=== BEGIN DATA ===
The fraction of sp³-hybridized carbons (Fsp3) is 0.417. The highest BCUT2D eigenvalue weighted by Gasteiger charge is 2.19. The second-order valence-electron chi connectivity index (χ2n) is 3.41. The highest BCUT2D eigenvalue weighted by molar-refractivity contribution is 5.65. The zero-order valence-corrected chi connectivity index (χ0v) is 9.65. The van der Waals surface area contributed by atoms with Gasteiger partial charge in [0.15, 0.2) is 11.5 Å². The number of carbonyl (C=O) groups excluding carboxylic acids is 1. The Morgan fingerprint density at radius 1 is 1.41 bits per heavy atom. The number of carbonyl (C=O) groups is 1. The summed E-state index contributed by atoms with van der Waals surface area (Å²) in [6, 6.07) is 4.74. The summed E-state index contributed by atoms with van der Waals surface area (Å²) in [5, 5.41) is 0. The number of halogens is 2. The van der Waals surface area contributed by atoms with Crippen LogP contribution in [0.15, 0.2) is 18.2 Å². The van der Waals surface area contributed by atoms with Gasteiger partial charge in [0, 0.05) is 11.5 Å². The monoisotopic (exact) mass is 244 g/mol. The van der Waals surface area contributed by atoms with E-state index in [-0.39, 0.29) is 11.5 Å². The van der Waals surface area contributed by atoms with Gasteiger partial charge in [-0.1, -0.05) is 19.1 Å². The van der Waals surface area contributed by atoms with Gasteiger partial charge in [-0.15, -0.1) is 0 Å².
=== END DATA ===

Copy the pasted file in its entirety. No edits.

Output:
The fraction of sp³-hybridized carbons (Fsp3) is 0.417. The highest BCUT2D eigenvalue weighted by Gasteiger charge is 2.19. The second-order valence-electron chi connectivity index (χ2n) is 3.41. The highest BCUT2D eigenvalue weighted by molar-refractivity contribution is 5.65. The zero-order valence-corrected chi connectivity index (χ0v) is 9.65. The van der Waals surface area contributed by atoms with Gasteiger partial charge in [0.15, 0.2) is 11.5 Å². The number of carbonyl (C=O) groups excluding carboxylic acids is 1. The Morgan fingerprint density at radius 1 is 1.41 bits per heavy atom. The number of carbonyl (C=O) groups is 1. The summed E-state index contributed by atoms with van der Waals surface area (Å²) in [6, 6.07) is 4.74. The summed E-state index contributed by atoms with van der Waals surface area (Å²) in [5, 5.41) is 0. The number of halogens is 2. The van der Waals surface area contributed by atoms with Crippen LogP contribution in [0.15, 0.2) is 18.2 Å². The van der Waals surface area contributed by atoms with Gasteiger partial charge in [0, 0.05) is 11.5 Å². The monoisotopic (exact) mass is 244 g/mol. The van der Waals surface area contributed by atoms with E-state index in [-0.39, 0.29) is 11.5 Å². The van der Waals surface area contributed by atoms with Gasteiger partial charge in [-0.1, -0.05) is 19.1 Å². The van der Waals surface area contributed by atoms with Gasteiger partial charge in [-0.15, -0.1) is 0 Å².